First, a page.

Magazine March 20, 2017, Issue

Letters

Needles and other drug paraphernalia in a park in Philadelphia, Pa., 2017. (Reuters photo: Charles Mostoller)

Pain and Punishment

Psychiatrist Sally Satel’s piece “Treating Opioid Addiction” (March 6) favors “benign paternalism” in public policy regarding what some have hysterically called an “epidemic” but Dr. Satel more soberly calls a “crisis.” What caused this crisis? According to Dr. Satel, it all started when “patient advocates” and “narcotics manufacturers” encouraged some physicians to “over-prescribe” medications for such minor ills as “toothaches.” However, having said so, Dr. Satel immediately acknowledges that “the average drug abuser is not a person being treated for pain” but someone who “obtains pills from friends, shady doctors, or street sellers.” Just so. But if the

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NR Editors includes members of the editorial staff of the National Review magazine and website.

In This Issue

Articles

Features

Books, Arts & Manners

City Desk

A City of Shopkeepers

The city is full of walk-in businesses — shops, stores, eateries, bars, banks, fix-it places. That means the streets are full of business names. Many belong to chains — Victoria’s ...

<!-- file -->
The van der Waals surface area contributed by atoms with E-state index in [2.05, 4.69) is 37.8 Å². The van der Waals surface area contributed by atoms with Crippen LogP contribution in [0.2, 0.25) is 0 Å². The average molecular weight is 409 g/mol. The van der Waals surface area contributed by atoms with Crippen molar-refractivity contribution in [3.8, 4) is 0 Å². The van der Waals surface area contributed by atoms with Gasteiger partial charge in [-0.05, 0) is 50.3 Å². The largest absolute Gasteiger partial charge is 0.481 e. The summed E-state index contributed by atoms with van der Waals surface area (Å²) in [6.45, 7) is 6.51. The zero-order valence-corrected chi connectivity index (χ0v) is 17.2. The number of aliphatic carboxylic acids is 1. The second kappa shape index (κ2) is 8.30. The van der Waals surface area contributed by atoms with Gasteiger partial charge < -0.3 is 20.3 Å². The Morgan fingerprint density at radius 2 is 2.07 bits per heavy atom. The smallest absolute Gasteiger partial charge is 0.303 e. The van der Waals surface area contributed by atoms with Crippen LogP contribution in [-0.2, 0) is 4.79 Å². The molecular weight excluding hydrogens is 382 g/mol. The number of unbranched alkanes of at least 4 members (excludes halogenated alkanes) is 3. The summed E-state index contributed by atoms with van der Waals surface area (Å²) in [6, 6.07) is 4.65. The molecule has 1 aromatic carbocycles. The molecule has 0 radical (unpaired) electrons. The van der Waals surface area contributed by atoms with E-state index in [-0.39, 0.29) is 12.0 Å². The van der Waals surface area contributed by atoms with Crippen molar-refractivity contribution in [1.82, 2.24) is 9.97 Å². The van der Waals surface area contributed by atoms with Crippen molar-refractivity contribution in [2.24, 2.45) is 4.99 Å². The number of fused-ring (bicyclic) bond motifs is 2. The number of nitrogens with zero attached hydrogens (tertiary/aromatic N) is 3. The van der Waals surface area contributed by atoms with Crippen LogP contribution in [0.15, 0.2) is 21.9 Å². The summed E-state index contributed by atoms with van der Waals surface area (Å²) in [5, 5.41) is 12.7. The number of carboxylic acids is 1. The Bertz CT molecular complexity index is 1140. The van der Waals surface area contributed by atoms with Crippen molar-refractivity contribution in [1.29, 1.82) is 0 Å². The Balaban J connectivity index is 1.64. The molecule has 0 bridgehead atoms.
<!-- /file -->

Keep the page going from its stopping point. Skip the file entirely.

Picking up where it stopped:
Sections

Politics & Policy

The Week

‐ We’re told the envelope given to Warren Beatty actually contained Nate Silver’s projection. ‐ To replace Michael Flynn as national-security adviser, Donald Trump selected someone uniquely suited for the position. ...
Politics & Policy

Poetry

GLOUCESTER Lizard-voiced, the seagull, esurient And flush with light, cuts through sapphire and salt Waves, to gratify pure appetite. Granite endures like graves. Briars bloom. On planks and shelves, books dock like sailing ships And wait ...
Politics & Policy

Letters

Pain and Punishment Psychiatrist Sally Satel’s piece “Treating Opioid Addiction” (March 6) favors “benign paternalism” in public policy regarding what some have hysterically called an “epidemic” but Dr. Satel more soberly ...

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